Cn. Lucretius Trio Moneyer of the Roman Republic from 136 BC to 136 BC.
Cnaeus Lucretius Trio was one of the moneyers for the year 136 BC. He may be an ancestor of Lucius Lucretius Trio.

Gens Lucretia was a prominent family of the Roman Republic. Originally patrician, the gens later included a number of plebeian families. The Lucretii were one of the most ancient gentes, and the wife of Numa Pompilius, the second King of Rome, was named Lucretia. The first of the Lucretii to obtain the consulship was Spurius Lucretius Tricipitinus in 509 BC, the first year of the Republic.

The only patrician family of the Lucretii bore the cognomen Tricipitinus. The plebeian families are known by the surnames Gallus, Ofella, and Vespillo. Gallus was a common name referring either to a Gaul, or a cockerel. Vespillo, an occupational surname referring to one who removes corpses, was bestowed on one of this family who had thrown the body of Tiberius Gracchus into the river. On coins, the cognomen Trio is found, but it is not mentioned in any ancient writer.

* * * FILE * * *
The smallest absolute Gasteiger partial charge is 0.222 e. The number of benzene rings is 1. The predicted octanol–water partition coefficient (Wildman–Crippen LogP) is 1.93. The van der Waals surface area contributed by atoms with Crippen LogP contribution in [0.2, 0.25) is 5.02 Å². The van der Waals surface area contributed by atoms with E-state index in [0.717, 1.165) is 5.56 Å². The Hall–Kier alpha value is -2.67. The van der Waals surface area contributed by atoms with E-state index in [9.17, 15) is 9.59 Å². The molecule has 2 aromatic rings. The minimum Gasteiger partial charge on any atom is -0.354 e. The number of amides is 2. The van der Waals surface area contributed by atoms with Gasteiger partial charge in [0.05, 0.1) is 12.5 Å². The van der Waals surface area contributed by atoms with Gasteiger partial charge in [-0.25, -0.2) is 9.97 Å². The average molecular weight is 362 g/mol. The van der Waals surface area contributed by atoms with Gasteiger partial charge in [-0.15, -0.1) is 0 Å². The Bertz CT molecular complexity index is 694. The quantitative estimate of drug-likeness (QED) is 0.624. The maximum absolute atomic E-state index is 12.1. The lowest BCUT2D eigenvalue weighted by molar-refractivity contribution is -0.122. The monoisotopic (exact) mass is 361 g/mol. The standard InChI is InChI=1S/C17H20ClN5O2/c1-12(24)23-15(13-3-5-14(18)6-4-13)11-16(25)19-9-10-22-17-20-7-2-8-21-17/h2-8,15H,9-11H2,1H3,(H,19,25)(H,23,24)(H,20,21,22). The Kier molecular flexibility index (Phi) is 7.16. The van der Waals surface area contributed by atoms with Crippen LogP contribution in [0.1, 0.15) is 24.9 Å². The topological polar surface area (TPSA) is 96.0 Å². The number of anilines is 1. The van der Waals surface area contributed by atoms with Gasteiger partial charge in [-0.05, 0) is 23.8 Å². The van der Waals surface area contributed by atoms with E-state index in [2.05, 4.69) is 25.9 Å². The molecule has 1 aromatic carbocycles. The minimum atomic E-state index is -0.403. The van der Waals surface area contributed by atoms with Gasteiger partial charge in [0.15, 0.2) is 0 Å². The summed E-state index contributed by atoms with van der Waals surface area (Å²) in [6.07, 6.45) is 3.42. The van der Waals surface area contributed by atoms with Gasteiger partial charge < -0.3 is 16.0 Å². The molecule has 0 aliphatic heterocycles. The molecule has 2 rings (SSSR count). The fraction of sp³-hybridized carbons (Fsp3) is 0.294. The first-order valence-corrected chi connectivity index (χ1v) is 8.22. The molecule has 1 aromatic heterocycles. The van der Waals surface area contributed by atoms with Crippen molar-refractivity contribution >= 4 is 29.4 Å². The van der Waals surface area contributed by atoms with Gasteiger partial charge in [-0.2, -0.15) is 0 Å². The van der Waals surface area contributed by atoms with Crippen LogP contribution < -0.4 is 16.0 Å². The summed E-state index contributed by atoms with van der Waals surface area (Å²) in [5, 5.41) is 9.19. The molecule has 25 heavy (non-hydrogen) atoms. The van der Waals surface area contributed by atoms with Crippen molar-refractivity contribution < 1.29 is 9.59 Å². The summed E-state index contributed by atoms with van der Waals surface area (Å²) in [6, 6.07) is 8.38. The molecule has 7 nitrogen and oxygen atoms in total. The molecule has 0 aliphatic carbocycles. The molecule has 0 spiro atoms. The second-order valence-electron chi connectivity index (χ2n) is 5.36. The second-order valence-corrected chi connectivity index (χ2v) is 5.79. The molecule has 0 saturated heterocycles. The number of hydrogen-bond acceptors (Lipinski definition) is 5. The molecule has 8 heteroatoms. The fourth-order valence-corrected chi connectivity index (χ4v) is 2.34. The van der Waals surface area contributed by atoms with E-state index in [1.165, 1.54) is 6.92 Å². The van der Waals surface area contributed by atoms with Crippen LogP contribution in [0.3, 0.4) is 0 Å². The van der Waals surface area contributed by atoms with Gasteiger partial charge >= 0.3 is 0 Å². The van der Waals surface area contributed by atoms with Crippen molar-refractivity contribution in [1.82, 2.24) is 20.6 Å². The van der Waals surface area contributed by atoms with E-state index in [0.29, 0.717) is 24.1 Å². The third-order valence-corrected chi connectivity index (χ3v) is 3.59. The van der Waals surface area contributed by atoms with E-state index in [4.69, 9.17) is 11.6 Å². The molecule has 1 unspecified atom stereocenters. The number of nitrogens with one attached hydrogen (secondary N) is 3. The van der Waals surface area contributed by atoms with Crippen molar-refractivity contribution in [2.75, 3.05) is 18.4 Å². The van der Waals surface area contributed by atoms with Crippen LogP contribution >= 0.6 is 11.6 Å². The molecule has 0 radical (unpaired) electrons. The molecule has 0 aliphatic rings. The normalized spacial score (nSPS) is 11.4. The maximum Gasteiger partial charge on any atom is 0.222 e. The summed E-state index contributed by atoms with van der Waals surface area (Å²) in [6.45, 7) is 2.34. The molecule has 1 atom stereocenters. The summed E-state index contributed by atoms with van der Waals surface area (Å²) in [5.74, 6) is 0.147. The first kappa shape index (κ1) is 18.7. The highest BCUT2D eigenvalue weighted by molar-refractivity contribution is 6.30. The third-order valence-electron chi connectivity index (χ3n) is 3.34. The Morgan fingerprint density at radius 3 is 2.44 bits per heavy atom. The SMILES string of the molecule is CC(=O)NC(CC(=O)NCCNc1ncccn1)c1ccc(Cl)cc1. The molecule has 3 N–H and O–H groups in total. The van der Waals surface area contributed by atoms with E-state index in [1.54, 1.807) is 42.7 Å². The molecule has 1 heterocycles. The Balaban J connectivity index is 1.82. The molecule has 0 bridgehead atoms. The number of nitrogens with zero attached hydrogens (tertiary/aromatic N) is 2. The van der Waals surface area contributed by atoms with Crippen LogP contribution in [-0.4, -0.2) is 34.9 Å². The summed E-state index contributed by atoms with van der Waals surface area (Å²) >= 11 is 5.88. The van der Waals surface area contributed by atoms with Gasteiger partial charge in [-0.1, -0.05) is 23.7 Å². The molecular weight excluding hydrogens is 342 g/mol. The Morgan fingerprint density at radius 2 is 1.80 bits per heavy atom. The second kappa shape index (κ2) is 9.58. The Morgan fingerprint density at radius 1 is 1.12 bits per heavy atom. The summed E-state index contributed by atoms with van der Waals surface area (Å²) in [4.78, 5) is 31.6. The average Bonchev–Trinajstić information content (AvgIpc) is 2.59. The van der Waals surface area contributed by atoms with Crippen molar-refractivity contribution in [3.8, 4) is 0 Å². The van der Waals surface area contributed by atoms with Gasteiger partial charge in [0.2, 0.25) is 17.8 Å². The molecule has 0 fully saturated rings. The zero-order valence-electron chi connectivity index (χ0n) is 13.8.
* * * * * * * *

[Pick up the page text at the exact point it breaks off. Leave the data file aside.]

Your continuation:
Cn. Lucretius Trio
An AR Denarius struck 141 (136)BC in Rome
Obverse: head of Roma left wearing winged helmet; TRIO / X

Reverse: Dioscuri riding on horses right, stars over pilei, holding spear and reins; CN·LVCR / ROMA

Diameter: 18 mm
Die Orientation: -
Weight: 4 g
No notes for this coin
Crawford 237/1a, RSC I Lucretia 1, BMCRR Rome 929, Sydenham 450, SRCV I 114
An AR Denarius struck 136 B.C. in Rome
Obverse: TRIO / X - Helmeted bust of Roma right TRIO behind , X before.

Reverse: CN•LVCR / ROMA - The Dioscuri riding right, each holding a couched lance, stars above, CN•LVCR below.

Diameter: 17.6 mm
Die Orientation: 3 H
Weight: 3.94 g
No notes for this coin
RSC 1 (Lucretia); Crawford 237/1; Sydenham 450.